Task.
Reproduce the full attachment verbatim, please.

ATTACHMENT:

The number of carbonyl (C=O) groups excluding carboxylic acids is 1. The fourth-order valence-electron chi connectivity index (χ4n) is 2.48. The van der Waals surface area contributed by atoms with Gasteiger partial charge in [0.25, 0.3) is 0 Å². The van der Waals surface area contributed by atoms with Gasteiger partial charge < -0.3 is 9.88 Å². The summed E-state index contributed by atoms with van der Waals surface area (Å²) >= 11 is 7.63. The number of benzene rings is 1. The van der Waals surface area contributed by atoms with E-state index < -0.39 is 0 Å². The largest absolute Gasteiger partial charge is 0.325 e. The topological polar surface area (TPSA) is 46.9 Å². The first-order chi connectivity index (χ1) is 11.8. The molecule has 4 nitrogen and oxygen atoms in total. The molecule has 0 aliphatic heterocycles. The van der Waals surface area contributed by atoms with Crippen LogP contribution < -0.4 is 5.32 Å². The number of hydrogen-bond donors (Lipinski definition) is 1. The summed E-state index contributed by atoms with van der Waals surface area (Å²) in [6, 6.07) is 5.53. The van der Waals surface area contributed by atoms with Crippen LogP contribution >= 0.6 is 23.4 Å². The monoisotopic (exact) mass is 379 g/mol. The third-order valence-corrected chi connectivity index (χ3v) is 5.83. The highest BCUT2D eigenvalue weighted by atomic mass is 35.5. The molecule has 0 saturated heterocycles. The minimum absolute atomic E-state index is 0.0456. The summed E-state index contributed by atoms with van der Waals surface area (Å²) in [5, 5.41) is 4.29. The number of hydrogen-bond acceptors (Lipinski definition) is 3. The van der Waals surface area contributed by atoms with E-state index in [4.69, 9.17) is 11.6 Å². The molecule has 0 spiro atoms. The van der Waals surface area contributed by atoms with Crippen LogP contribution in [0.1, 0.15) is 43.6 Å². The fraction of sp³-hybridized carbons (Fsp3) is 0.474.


The number of carbonyl (C=O) groups excluding carboxylic acids is 1. The fourth-order valence-electron chi connectivity index (χ4n) is 2.48. The van der Waals surface area contributed by atoms with Gasteiger partial charge in [0.25, 0.3) is 0 Å². The van der Waals surface area contributed by atoms with Gasteiger partial charge < -0.3 is 9.88 Å². The summed E-state index contributed by atoms with van der Waals surface area (Å²) >= 11 is 7.63. The number of benzene rings is 1. The van der Waals surface area contributed by atoms with E-state index < -0.39 is 0 Å². The largest absolute Gasteiger partial charge is 0.325 e. The topological polar surface area (TPSA) is 46.9 Å². The first-order chi connectivity index (χ1) is 11.8. The molecule has 4 nitrogen and oxygen atoms in total. The molecule has 0 aliphatic heterocycles. The van der Waals surface area contributed by atoms with Crippen LogP contribution < -0.4 is 5.32 Å². The number of hydrogen-bond donors (Lipinski definition) is 1. The summed E-state index contributed by atoms with van der Waals surface area (Å²) in [6, 6.07) is 5.53. The van der Waals surface area contributed by atoms with Crippen LogP contribution >= 0.6 is 23.4 Å². The monoisotopic (exact) mass is 379 g/mol. The third-order valence-corrected chi connectivity index (χ3v) is 5.83. The highest BCUT2D eigenvalue weighted by atomic mass is 35.5. The molecule has 0 saturated heterocycles. The minimum absolute atomic E-state index is 0.0456. The summed E-state index contributed by atoms with van der Waals surface area (Å²) in [5, 5.41) is 4.29. The number of hydrogen-bond acceptors (Lipinski definition) is 3. The van der Waals surface area contributed by atoms with E-state index in [4.69, 9.17) is 11.6 Å². The molecule has 0 spiro atoms. The van der Waals surface area contributed by atoms with Crippen LogP contribution in [0.1, 0.15) is 43.6 Å². The fraction of sp³-hybridized carbons (Fsp3) is 0.474.